02 November 2010

We're getting Sentimental

It is simply too busy to write a proper post at the moment, but here’s a quick glance behind the scenes into some of the work that’s going on right now as we race to put together more copies of Johanna Skibsrud’s novel, The Sentimentalists, which is shortlisted for the Scotiabank Giller Prize. The awards gala is a week away. Gary, who will be representing the press at the event, has been measured for a tux. He is threatening to get his wiskers trimmed even. Oh, the humanity!



I set up two Vandercook proof presses and printed jackets straight through the night last Thursday in order to have books at the International Festival of Author’s readings in Toronto on the weekend.



This clip shows Basma and Gary binding the sewn book blocks on a three-pocket Sulby binder.


Laura stayed late trimming books one night and it seems that trimming so many of the same book for so long drove her to some pretty creative stacking. Perhaps she is considering a jump to a career in setting up endcap displays in bookstores.

ANDREW STEEVES ¶ PRINTER & PUBLISHER

8 comments:

Oren said...

I feel horrible for Johanna that she got stuck with you as printers! Instead of relishing in the afterglow of Giller success which she rightly deserves she will be relegated to an afterthought because you obviously do not have the capabilities, the inclination or worse yet the mental fortitude to ensure that you take advantage of the honour bestowed her.

I really hope for Johanna's sake that she moves on and finds herself a publisher that can help her career flourish.

Anonymous said...

My god, what a despicably horrible thing to say. This isn't just her printer, Gaspereau had the taste to acquire this book in the first place, a decision that rests as much with the author.

Anonymous said...

Craftsmanship and Literature. What a delicious combination. Never mind the ridiculous folks screaming "NOW! NOW! NOW! ME! ME! ME!" I am incredibly excited by the thought of having such a beautifully crafted product in my hands and I'm more than happy to wait for it. Congrats to both Johanna and Gaspereau - keep up the wonderful work.

Joan said...

I have to say that the vitriol of these comments surprise me. It is clear from the blog posts here that Gaspereau has every intention of working at producing as many copies of The Sentimentalists as they can do, while retaining their high standards. This will not allow for immediate mass market sales for Skibsrud, but certainly Gaspereau is principled and are acting according to what they consider to be in their best interests, as well as those of the author. I may not agree entirely, but can say with certainty that they helped her career to flourish (they did, after all, publish her...), and they deserve our respect.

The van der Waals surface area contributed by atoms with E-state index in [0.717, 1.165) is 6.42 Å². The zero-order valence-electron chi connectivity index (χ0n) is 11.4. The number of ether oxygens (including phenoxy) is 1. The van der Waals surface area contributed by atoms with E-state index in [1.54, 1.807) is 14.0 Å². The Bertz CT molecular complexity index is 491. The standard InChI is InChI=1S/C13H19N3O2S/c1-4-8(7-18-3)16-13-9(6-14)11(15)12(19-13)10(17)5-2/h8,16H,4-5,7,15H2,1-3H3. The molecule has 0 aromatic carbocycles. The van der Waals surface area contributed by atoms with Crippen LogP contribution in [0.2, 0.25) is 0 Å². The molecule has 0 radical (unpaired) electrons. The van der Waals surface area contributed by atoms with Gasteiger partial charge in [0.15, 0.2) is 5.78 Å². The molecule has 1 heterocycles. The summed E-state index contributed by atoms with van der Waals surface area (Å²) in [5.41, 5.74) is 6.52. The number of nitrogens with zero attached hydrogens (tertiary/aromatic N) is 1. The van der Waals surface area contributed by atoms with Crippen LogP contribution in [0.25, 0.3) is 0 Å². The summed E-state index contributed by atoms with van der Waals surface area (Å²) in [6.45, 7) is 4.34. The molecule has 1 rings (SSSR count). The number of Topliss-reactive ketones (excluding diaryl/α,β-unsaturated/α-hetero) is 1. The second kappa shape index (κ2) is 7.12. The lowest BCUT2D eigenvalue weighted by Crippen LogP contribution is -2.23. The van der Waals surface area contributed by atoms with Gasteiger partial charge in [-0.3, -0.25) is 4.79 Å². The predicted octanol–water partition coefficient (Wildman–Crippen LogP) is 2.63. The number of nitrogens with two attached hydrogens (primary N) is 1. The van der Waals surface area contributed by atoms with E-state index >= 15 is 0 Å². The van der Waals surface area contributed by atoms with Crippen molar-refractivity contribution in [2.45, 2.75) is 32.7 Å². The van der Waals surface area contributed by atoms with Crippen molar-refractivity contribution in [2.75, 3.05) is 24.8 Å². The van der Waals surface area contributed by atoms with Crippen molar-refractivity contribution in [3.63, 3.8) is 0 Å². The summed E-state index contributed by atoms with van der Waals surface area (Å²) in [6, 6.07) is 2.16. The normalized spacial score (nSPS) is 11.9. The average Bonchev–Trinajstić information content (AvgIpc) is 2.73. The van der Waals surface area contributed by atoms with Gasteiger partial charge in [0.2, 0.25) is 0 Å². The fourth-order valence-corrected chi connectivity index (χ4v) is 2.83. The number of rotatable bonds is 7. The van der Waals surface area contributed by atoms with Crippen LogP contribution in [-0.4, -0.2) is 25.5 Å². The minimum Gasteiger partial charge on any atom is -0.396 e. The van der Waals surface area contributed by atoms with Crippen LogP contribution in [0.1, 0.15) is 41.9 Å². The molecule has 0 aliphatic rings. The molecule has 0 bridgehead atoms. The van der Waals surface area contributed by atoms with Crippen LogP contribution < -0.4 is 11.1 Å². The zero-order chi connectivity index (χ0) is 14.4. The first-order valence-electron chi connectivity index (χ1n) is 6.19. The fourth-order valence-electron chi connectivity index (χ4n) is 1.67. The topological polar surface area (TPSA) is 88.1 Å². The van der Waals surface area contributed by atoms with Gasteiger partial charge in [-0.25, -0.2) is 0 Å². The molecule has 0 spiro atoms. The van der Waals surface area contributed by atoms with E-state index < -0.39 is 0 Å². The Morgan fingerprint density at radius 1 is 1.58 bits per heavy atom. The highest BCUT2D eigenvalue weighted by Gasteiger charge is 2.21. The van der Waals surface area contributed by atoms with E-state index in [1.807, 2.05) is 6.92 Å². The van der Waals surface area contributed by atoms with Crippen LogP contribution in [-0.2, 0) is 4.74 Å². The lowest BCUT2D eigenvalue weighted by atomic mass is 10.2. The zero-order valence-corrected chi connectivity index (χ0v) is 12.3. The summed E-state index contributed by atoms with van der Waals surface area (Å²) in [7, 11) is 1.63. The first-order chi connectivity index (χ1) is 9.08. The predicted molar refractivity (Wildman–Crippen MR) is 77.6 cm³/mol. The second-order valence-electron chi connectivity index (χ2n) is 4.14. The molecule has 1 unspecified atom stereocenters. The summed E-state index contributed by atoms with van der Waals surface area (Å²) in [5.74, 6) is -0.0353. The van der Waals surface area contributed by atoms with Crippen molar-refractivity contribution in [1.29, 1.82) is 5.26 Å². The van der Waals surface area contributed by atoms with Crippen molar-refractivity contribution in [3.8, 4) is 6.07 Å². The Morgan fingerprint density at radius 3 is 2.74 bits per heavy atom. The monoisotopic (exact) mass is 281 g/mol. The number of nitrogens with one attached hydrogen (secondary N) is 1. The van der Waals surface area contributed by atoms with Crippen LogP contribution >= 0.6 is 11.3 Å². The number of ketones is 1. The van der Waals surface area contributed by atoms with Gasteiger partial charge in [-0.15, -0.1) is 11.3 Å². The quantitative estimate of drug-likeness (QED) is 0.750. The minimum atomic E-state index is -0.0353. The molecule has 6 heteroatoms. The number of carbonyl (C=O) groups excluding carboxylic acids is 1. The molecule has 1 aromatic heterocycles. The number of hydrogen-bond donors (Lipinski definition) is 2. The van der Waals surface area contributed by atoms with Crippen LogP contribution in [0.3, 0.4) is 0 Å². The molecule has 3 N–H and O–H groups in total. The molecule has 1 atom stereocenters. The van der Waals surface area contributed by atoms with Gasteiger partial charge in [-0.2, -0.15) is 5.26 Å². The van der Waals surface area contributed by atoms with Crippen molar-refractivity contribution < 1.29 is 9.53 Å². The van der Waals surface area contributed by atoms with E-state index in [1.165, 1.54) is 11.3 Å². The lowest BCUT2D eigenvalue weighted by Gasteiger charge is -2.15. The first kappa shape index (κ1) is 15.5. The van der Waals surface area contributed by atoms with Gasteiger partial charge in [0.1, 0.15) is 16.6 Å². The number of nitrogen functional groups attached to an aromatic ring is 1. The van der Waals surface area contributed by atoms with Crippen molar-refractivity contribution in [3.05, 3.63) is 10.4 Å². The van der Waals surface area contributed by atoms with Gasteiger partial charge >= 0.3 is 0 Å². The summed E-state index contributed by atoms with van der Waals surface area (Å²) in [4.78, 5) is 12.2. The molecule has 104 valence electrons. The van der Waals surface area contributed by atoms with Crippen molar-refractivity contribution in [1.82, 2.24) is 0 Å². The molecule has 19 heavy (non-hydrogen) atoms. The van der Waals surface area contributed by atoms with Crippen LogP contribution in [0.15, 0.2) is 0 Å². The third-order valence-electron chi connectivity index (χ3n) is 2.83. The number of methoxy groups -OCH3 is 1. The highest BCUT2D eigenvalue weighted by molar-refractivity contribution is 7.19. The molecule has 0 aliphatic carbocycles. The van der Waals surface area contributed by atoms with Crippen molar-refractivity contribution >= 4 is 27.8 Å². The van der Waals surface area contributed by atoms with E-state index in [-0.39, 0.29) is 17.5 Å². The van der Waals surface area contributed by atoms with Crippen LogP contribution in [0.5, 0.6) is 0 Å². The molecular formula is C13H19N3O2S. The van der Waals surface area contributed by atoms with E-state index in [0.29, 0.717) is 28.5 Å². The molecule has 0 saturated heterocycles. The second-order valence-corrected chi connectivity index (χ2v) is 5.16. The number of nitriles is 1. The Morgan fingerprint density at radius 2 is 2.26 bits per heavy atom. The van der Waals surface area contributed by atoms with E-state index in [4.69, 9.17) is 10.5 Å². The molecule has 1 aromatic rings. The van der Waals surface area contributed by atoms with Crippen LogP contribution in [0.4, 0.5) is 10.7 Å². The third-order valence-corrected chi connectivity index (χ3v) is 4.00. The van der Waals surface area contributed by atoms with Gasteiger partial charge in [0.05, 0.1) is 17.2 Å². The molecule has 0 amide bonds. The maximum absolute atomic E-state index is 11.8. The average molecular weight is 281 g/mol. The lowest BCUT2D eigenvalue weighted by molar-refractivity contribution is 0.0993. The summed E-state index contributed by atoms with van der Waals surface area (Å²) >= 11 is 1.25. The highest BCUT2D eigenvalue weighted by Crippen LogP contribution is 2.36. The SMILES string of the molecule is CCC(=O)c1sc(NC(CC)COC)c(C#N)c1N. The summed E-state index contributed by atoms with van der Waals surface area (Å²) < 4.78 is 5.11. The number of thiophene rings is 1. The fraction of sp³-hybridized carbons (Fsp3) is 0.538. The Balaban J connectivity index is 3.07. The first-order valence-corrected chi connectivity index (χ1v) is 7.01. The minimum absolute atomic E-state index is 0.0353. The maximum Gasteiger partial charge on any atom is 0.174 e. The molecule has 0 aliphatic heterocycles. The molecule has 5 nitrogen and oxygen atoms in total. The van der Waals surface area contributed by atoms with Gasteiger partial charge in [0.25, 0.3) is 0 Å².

Charlie Bing said...

Dear Gaspereau, you are a delight in this day and age... long may you thrive, and long may you ignore ignoramuses like Oren above, who is apparently unable to see the wood for the trees, poor thing. Obviously demand for the book will skyrocket with the Giller win, but demand isn't going to fall off just because there's not a gazillion copies out there, right now. I suspect (and I am sure I am not alone in this) that demand for the book will only increase because of its relative scarcity and because of all the tales of your wonderful press. Anagrammatically yours (and a loud raspberry Oren's way).

Kaulbach said...

This problem displays the future of book publishing—we should look closely. The industry's fear of losing the printed book has been solved. It is time to move towards books that are created with a craftperson's hands—we should wait, cherish, and pass down to the next generation. Some books are art—more then a few hours read, they are an experience. Digest the digital if your appetite requires instant gratification.I will wait. In the meantime, I am reading the ebook.

Anonymous said...

Restricting supply is not make Gaspereau Press "principled" it speaks to more to ego induced ignorance. Put your ego aside and contract out the publishing you are unable to do. At 1000 copies per week you will be printing for 75 weeks (6.5 years)to meet the demand for last years' winner. Because of you know will remember the Sentimentalist in 6.5 years!

Anonymous said...

Isn't it wonderful that we live in an age of "instant" (the digital), and yet have the awesome priviledge of holding a piece of craftsmanship in our hands? I love the quality of this book and it was worth the wait.(I just bought it a few days ago.)
Gaspereau Press has made this a DOUBLE work of art and has done Skibsrud justice.